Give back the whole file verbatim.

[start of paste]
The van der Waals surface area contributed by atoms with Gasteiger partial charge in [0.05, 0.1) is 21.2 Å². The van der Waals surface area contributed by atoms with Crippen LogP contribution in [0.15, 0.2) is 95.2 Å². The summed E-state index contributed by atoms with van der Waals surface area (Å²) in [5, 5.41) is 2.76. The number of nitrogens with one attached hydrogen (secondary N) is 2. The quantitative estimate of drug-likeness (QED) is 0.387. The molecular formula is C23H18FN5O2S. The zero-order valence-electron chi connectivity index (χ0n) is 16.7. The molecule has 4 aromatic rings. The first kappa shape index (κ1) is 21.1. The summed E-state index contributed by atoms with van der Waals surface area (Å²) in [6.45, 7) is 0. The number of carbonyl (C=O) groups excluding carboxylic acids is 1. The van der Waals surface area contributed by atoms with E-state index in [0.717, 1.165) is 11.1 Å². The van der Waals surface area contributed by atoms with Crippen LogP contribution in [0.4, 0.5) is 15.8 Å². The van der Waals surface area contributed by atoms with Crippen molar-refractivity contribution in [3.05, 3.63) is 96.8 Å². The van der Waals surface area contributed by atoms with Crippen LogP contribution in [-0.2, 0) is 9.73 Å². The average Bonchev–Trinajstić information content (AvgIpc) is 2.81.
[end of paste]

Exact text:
The van der Waals surface area contributed by atoms with Gasteiger partial charge in [0.05, 0.1) is 21.2 Å². The van der Waals surface area contributed by atoms with Crippen LogP contribution in [0.15, 0.2) is 95.2 Å². The summed E-state index contributed by atoms with van der Waals surface area (Å²) in [5, 5.41) is 2.76. The number of nitrogens with one attached hydrogen (secondary N) is 2. The quantitative estimate of drug-likeness (QED) is 0.387. The molecular formula is C23H18FN5O2S. The zero-order valence-electron chi connectivity index (χ0n) is 16.7. The molecule has 4 aromatic rings. The first kappa shape index (κ1) is 21.1. The summed E-state index contributed by atoms with van der Waals surface area (Å²) in [6.45, 7) is 0. The number of carbonyl (C=O) groups excluding carboxylic acids is 1. The van der Waals surface area contributed by atoms with E-state index in [0.717, 1.165) is 11.1 Å². The van der Waals surface area contributed by atoms with Crippen LogP contribution in [0.4, 0.5) is 15.8 Å². The van der Waals surface area contributed by atoms with Crippen molar-refractivity contribution in [3.05, 3.63) is 96.8 Å². The van der Waals surface area contributed by atoms with Crippen LogP contribution in [-0.2, 0) is 9.73 Å². The average Bonchev–Trinajstić information content (AvgIpc) is 2.81.